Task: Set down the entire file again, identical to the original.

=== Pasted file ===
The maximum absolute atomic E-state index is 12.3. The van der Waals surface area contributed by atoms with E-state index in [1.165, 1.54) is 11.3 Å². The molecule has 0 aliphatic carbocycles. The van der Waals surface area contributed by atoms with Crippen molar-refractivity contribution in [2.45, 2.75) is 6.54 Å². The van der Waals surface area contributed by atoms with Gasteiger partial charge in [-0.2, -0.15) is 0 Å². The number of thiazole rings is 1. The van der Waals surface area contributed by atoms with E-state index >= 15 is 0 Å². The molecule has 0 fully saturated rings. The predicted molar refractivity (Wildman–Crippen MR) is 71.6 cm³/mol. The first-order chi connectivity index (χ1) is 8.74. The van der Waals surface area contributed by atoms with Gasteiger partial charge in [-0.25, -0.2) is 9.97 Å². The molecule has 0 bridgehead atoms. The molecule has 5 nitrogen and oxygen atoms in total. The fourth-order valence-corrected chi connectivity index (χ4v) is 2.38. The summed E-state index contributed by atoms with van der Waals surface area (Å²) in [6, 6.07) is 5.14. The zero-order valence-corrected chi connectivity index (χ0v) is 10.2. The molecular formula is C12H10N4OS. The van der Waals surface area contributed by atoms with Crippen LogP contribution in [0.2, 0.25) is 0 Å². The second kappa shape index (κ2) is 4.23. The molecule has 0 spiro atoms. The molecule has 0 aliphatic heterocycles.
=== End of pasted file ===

The maximum absolute atomic E-state index is 12.3. The van der Waals surface area contributed by atoms with E-state index in [1.165, 1.54) is 11.3 Å². The molecule has 0 aliphatic carbocycles. The van der Waals surface area contributed by atoms with Crippen molar-refractivity contribution in [2.45, 2.75) is 6.54 Å². The van der Waals surface area contributed by atoms with Gasteiger partial charge in [-0.2, -0.15) is 0 Å². The number of thiazole rings is 1. The van der Waals surface area contributed by atoms with E-state index >= 15 is 0 Å². The molecule has 0 fully saturated rings. The predicted molar refractivity (Wildman–Crippen MR) is 71.6 cm³/mol. The first-order chi connectivity index (χ1) is 8.74. The van der Waals surface area contributed by atoms with Gasteiger partial charge in [-0.25, -0.2) is 9.97 Å². The molecule has 0 bridgehead atoms. The molecule has 5 nitrogen and oxygen atoms in total. The fourth-order valence-corrected chi connectivity index (χ4v) is 2.38. The summed E-state index contributed by atoms with van der Waals surface area (Å²) in [6, 6.07) is 5.14. The zero-order valence-corrected chi connectivity index (χ0v) is 10.2. The molecular formula is C12H10N4OS. The van der Waals surface area contributed by atoms with Crippen LogP contribution in [0.2, 0.25) is 0 Å². The second kappa shape index (κ2) is 4.23. The molecule has 0 spiro atoms. The molecule has 0 aliphatic heterocycles.